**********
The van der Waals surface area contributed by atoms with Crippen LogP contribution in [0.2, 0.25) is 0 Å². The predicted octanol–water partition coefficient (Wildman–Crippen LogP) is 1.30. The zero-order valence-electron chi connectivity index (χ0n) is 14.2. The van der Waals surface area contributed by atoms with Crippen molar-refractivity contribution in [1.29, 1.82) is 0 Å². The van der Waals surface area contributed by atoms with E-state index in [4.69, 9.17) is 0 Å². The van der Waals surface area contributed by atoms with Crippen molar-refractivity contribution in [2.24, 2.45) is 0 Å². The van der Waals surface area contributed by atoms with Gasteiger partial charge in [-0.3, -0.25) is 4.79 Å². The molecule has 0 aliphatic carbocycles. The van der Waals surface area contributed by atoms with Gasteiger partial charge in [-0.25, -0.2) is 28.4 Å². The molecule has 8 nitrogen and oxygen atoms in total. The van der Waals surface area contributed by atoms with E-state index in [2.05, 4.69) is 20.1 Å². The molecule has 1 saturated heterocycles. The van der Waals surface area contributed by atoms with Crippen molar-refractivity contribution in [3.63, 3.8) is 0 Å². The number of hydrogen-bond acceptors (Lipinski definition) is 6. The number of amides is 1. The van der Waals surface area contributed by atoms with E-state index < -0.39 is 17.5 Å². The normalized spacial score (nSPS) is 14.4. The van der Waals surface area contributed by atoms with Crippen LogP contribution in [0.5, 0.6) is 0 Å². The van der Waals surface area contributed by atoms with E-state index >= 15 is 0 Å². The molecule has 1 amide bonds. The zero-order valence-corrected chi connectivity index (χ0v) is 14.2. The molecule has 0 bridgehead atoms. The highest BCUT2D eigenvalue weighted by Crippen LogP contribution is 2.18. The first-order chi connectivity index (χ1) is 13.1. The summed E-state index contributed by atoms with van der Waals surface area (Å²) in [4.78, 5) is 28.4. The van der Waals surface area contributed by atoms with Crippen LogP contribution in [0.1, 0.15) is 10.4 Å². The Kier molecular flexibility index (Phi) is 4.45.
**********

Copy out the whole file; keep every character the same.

The van der Waals surface area contributed by atoms with Crippen LogP contribution in [0.2, 0.25) is 0 Å². The predicted octanol–water partition coefficient (Wildman–Crippen LogP) is 1.30. The zero-order valence-electron chi connectivity index (χ0n) is 14.2. The van der Waals surface area contributed by atoms with Crippen molar-refractivity contribution in [1.29, 1.82) is 0 Å². The van der Waals surface area contributed by atoms with E-state index in [4.69, 9.17) is 0 Å². The van der Waals surface area contributed by atoms with Crippen molar-refractivity contribution in [2.24, 2.45) is 0 Å². The van der Waals surface area contributed by atoms with Gasteiger partial charge in [-0.3, -0.25) is 4.79 Å². The molecule has 0 aliphatic carbocycles. The van der Waals surface area contributed by atoms with Gasteiger partial charge in [-0.25, -0.2) is 28.4 Å². The molecule has 8 nitrogen and oxygen atoms in total. The van der Waals surface area contributed by atoms with E-state index in [2.05, 4.69) is 20.1 Å². The molecule has 1 saturated heterocycles. The van der Waals surface area contributed by atoms with Crippen molar-refractivity contribution in [3.63, 3.8) is 0 Å². The number of hydrogen-bond acceptors (Lipinski definition) is 6. The number of amides is 1. The van der Waals surface area contributed by atoms with E-state index < -0.39 is 17.5 Å². The normalized spacial score (nSPS) is 14.4. The van der Waals surface area contributed by atoms with Crippen LogP contribution in [0.5, 0.6) is 0 Å². The van der Waals surface area contributed by atoms with E-state index >= 15 is 0 Å². The molecule has 1 amide bonds. The zero-order valence-corrected chi connectivity index (χ0v) is 14.2. The molecule has 0 bridgehead atoms. The highest BCUT2D eigenvalue weighted by Crippen LogP contribution is 2.18. The first-order chi connectivity index (χ1) is 13.1. The summed E-state index contributed by atoms with van der Waals surface area (Å²) in [4.78, 5) is 28.4. The van der Waals surface area contributed by atoms with Crippen LogP contribution in [0.1, 0.15) is 10.4 Å². The Kier molecular flexibility index (Phi) is 4.45.